Illinois Supreme Court Considers Limitations Defense Raised For First Time On Appeal

Travelers Casualty & Surety sued the Bowmans for payment on performance bonds. The Bowmans raised statute of limitations defenses, but one of the statutes was not raised in the trial court. Nonetheless, that defense was fully briefed and argued to the appellate court. When the case reached the Illinois Supreme Court, Travelers argued that the Bowmans’ waived the defense of that statute because they hadn’t argued it to the trial court.

The Illinois Supreme Court considered the Bowmans’ defense anyway. The supreme court was persuaded because the argument was fully briefed and argued twice, and the record contained all of the facts necessary for a decision. Here’s what the supreme court said:

We note that defendants did not raise this argument in the trial court. Defendants raised the statute of limitations in section 13-204 for the first time in the appellate court … [A]lthough a defense not raised in the trial court may not be raised for the first time on appeal by an appellant, “the appellee may urge any point in support of the judgment on appeal, even though not directly ruled on by the trial court, so long as the factual basis for such point was before the trial court.” Here, defendants were the appellees, urging the appellate court to affirm the circuit court’s decision. Defendants argued section 13-204 as an alternate basis for affirming the circuit court’s dismissal of plaintiff’s cause of action as untimely.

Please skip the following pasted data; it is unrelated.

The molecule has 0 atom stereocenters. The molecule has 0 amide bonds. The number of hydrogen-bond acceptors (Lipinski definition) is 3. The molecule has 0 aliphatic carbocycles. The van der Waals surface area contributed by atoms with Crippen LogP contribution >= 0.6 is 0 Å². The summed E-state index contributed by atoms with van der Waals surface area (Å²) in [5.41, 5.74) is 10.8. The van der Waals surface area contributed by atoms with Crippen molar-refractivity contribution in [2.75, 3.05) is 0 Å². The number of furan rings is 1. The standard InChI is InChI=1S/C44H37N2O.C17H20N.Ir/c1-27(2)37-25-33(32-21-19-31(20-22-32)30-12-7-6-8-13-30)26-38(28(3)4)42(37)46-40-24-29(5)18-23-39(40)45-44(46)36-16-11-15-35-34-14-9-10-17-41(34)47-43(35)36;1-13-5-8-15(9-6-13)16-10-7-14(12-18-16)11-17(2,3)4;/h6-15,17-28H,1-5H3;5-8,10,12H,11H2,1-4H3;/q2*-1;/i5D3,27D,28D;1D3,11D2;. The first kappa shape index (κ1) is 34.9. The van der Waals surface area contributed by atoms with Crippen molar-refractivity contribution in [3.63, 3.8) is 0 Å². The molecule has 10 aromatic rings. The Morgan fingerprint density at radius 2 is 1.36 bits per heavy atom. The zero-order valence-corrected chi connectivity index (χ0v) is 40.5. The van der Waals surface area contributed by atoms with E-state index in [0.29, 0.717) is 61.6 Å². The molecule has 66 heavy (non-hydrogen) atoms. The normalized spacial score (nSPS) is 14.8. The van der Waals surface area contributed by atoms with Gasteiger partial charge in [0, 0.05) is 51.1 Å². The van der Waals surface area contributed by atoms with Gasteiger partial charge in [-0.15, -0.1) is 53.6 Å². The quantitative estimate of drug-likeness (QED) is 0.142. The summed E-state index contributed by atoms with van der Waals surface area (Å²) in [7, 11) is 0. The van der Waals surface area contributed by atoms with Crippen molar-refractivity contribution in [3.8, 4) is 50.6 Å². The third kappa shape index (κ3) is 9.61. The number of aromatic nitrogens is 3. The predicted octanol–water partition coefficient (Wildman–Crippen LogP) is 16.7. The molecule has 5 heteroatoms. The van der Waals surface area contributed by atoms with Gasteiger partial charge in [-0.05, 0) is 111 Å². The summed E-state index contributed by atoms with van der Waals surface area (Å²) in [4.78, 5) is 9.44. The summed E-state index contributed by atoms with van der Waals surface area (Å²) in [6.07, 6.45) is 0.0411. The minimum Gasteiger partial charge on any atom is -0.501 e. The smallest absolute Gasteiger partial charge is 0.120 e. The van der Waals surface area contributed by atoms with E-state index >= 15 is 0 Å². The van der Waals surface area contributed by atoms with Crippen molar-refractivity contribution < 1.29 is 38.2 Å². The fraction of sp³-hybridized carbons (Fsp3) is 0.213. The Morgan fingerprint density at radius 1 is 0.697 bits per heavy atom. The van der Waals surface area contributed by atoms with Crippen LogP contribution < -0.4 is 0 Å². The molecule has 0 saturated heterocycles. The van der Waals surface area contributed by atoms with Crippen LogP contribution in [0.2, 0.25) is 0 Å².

If applicable, section 13-204 would support the circuit court’s dismissal of plaintiff’s cause of action. While the trial court in this case did not rule on the applicability of section 13-204, the issue was fully briefed, argued, and decided in the appellate court and also briefed and argued before this court. The Bowmans raised a statute of limitations defense and the complaint filing date is in the record. The Bowmans contend that it was not filed within two years of when Travelers’ cause of action accrued. Thus, all the facts necessary for a legal determination of whether section 13-204 is the proper statute of limitations applicable to this cause of action are present in the record.

Read the whole case, Travelers Casualty & Surety Company v. Bowman, No. 103759 (7/24/08), by clicking here.

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